When It Rained
I was fourteen, she was twenty something.
She called herself Zsa Zsa most nights,
a big blonde with Vargas tits
and a bad complexion that began at the bone.
She had a one room walk-up off Sunset strip,
the only window looked out at a billboard
for Evian water. She said it was as close to
the Hollywood sign as she would ever get.
Her hair was dyed the color of champagne clouds,
and she wore a tight black tee that read
“You must have been a beautiful baby”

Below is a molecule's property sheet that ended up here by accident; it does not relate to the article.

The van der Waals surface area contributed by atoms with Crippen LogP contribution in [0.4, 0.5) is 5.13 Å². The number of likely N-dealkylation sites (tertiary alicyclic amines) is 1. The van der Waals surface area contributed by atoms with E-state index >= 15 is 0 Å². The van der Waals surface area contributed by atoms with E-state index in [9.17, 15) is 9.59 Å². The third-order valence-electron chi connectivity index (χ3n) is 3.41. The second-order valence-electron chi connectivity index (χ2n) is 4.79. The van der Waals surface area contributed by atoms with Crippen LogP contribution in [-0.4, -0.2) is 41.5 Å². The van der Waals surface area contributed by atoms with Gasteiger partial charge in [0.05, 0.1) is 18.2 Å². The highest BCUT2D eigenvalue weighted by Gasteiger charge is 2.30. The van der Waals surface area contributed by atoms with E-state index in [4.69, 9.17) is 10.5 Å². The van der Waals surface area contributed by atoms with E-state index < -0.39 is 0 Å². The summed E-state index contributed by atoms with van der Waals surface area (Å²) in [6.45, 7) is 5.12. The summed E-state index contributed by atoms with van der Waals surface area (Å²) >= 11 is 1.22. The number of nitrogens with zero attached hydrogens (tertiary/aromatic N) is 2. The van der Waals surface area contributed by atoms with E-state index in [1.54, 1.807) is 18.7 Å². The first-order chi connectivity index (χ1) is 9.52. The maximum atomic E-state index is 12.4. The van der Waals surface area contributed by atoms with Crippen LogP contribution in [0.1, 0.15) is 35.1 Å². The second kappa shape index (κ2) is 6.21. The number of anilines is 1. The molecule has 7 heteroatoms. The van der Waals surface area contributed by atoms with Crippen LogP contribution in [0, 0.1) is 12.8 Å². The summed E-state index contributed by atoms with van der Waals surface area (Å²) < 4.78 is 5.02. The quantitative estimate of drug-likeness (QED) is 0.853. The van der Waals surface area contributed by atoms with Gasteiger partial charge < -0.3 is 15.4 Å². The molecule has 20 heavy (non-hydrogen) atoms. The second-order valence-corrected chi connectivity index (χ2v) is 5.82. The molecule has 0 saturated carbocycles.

in warped block letters across her chest.
She would snort giggles and say all the swingers
were just dads in plaid suits, looking for lost
years under strange petticoats, warming
cold regret with Mastercard and Jack.
She knew things that were cool, like Saki
was born in Burma, if you could make a saxophone
cry you would never be alone, and you can
roll a decent joint in Tampax sleeves.
And on rainy nights when business was bad,
she would invite me home like company,
give me whiskey and head while Gillespie
played his trumpet in perfect sync.